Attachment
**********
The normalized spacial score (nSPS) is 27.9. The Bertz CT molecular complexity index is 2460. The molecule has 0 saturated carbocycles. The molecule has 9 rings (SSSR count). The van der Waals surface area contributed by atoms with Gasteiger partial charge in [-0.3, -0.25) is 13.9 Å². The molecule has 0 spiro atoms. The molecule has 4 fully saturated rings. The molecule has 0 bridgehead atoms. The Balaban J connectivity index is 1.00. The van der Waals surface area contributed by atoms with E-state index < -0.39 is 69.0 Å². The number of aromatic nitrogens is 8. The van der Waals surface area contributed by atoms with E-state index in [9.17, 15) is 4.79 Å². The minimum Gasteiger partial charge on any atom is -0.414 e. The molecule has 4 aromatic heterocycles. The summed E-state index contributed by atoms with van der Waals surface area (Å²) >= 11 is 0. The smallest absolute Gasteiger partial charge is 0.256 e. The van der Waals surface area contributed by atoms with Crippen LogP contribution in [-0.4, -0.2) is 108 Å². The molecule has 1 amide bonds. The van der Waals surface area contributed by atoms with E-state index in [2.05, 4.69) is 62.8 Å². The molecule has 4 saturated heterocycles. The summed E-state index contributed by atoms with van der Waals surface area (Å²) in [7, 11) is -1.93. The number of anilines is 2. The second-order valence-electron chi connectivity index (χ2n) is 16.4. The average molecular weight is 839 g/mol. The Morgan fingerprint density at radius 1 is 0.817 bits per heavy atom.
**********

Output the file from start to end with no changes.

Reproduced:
The normalized spacial score (nSPS) is 27.9. The Bertz CT molecular complexity index is 2460. The molecule has 0 saturated carbocycles. The molecule has 9 rings (SSSR count). The van der Waals surface area contributed by atoms with Gasteiger partial charge in [-0.3, -0.25) is 13.9 Å². The molecule has 0 spiro atoms. The molecule has 4 fully saturated rings. The molecule has 0 bridgehead atoms. The Balaban J connectivity index is 1.00. The van der Waals surface area contributed by atoms with E-state index < -0.39 is 69.0 Å². The number of aromatic nitrogens is 8. The van der Waals surface area contributed by atoms with E-state index in [9.17, 15) is 4.79 Å². The minimum Gasteiger partial charge on any atom is -0.414 e. The molecule has 4 aromatic heterocycles. The summed E-state index contributed by atoms with van der Waals surface area (Å²) >= 11 is 0. The smallest absolute Gasteiger partial charge is 0.256 e. The van der Waals surface area contributed by atoms with Crippen LogP contribution in [-0.4, -0.2) is 108 Å². The molecule has 1 amide bonds. The van der Waals surface area contributed by atoms with E-state index in [2.05, 4.69) is 62.8 Å². The molecule has 4 saturated heterocycles. The summed E-state index contributed by atoms with van der Waals surface area (Å²) in [7, 11) is -1.93. The number of anilines is 2. The second-order valence-electron chi connectivity index (χ2n) is 16.4. The average molecular weight is 839 g/mol. The Morgan fingerprint density at radius 1 is 0.817 bits per heavy atom.